24-hour mental health support

Muturiki said that SWS has been facilitating numerous workshops that focus on how best to cope following a traumatic incident, and debriefing sessions are still underway for those who need it. She added that the telephonic counselling service has also increased its hours and counsellors are readily available to support students.

She encouraged students to make use of the support structures the university has in place. She reiterated that SWS has a highly skilled multidisciplinary team of psychiatric nurses, social workers, psychologists and doctors who are available to assist at any time.

 

“PTSD can affect anyone who has experienced trauma, and seeking help is not a sign of weakness.”

“My advice to students who are struggling would be to not delay seeking professional help and speak to someone as early as possible. It’s very important that they are assisted through all of this. PTSD can affect anyone who has experienced trauma, and seeking help is not a sign of weakness,” Muturiki concluded.

For those who need support, contact the UCT Student Careline on 0800 24 25 26, the ER24 Counselling Service on 010 205 3010 or Higher Health South Africa on 0800 36 36 36. For more information on SWS workshops and debriefing sessions email sws@uct.ac.za.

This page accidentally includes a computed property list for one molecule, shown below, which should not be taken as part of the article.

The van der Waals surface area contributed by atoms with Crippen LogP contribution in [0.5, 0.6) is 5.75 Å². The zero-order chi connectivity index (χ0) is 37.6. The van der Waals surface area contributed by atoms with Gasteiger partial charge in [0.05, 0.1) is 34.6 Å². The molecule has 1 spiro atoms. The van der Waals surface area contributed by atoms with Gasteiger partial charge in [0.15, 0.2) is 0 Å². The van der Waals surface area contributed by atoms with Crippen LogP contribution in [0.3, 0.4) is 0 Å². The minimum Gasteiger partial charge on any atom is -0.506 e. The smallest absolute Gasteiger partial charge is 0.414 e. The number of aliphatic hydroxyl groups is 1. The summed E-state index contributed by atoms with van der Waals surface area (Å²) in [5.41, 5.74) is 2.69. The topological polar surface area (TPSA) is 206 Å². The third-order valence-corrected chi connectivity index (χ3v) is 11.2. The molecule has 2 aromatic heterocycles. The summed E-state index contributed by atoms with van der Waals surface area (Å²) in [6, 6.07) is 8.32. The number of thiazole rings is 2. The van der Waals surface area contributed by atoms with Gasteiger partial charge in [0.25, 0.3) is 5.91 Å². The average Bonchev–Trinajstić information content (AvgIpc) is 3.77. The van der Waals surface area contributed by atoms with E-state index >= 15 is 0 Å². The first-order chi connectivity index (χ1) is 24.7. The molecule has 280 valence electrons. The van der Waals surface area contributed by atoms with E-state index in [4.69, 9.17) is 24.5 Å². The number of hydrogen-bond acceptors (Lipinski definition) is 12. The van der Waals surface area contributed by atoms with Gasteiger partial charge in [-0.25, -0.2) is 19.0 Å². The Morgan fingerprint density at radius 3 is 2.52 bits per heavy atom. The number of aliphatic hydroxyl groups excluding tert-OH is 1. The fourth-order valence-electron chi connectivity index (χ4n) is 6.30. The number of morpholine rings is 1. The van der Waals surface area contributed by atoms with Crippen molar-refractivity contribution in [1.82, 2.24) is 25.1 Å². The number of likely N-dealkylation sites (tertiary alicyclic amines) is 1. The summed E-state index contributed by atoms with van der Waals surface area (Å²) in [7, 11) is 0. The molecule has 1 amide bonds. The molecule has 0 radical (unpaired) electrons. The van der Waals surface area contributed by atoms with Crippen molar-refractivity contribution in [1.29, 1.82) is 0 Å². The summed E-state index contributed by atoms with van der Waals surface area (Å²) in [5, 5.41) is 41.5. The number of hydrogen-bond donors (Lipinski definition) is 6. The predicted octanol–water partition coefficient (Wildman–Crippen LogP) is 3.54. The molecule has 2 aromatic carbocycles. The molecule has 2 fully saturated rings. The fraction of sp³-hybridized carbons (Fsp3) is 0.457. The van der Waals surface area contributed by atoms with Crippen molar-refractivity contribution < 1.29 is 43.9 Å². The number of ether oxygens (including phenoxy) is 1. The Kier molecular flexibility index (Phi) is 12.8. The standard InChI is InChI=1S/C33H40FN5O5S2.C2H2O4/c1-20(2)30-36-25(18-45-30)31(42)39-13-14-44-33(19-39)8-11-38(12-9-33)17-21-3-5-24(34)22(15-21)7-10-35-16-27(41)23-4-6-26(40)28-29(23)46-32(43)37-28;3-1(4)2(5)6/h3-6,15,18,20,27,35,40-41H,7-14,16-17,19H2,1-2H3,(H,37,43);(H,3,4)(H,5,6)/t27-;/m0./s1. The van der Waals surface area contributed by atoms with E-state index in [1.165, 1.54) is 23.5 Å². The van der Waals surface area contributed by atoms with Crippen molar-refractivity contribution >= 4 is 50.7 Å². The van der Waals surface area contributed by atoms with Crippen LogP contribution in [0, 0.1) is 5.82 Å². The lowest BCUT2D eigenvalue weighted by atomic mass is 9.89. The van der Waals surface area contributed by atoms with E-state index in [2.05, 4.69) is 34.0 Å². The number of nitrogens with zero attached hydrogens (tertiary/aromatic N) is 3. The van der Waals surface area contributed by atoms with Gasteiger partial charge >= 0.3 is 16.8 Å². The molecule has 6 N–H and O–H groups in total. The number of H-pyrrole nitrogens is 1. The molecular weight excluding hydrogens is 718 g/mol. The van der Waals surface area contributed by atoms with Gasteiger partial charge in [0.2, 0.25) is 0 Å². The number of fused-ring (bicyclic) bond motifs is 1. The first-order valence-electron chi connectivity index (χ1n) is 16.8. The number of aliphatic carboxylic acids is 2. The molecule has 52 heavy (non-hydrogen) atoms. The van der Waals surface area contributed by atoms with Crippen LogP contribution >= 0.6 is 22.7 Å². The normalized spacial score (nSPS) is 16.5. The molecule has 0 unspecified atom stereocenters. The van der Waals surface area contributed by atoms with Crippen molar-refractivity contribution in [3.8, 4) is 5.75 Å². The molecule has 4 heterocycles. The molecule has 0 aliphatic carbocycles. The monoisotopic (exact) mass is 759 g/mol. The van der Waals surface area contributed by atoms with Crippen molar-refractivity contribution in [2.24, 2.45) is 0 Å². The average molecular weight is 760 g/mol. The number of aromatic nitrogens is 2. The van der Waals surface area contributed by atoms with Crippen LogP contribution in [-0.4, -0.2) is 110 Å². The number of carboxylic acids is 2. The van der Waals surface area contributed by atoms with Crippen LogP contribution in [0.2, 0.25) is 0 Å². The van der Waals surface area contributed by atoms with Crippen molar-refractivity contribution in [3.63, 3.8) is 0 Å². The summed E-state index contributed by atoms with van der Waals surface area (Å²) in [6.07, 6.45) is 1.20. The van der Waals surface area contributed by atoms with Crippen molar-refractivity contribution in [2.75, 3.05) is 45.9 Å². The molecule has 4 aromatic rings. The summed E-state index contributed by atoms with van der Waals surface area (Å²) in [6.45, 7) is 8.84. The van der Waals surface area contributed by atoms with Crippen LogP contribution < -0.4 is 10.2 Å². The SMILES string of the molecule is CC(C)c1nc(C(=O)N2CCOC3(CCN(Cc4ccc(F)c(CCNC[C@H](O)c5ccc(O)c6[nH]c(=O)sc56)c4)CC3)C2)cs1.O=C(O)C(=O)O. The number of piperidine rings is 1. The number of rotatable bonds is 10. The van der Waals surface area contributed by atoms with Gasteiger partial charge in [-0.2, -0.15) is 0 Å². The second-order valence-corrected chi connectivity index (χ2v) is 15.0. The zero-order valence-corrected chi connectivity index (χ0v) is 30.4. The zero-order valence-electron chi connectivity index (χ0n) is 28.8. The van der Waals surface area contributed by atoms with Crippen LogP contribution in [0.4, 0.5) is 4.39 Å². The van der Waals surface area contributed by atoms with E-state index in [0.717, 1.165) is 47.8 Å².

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In an email to UCT students, Vice-Chancellor Professor Mamokgethi Phakeng said:
“Thank you for your patience as we seek ways to return to full academic activity at the University of Cape Town under COVID-19 regulations. Our first priority is to ensure the health and safety of everyone who needs to return to campus buildings.”

UCT is deeply grateful to all the donors who supplied food and other essential items for our students, and to everyone who has so generously offered other forms of support and assistance.

Everyone who would like to support the #UCTFire emergency relief fund is urged to please make financial donations to UCT through the UCT Alumni Ways to Give web page.

Donations can also be made by EFT using the details below:
Account name: UCT Donations Account
Bank: Standard Bank of South Africa
Branch code: Rondebosch Branch, 025009
Account number: 07 152 2387
Swift code: SBZAZAJJ
Please include your donor name if you so wish, as well as the reference for your donation, e.g. Name Surname, #UCTFire.

Messages of support


Sciences Po, France 10:05, 4 May 2021
The University of Tokyo 09:00, 30 April 2021
McCall MacBain Foundation 16:00, 29 April 2021
Stephen Toope, Chair of IARU 23:50, 27 April 2021
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Worldwide Universities Network 19:10, 21 April 2021
Chinese Ambassador Chen Xiaodong 09:00, 21 April 2021
University of the Western Cape 09:00, 20 April 2021
Stellenbosch University 09:20, 19 April 2021
Minister Blade Nzimande 09:15, 19 April 2021
Committee on Higher Education 09:10, 19 April 2021
University of the Witwatersrand 09:05, 19 April 2021
University of Pretoria 09:00, 19 April 2021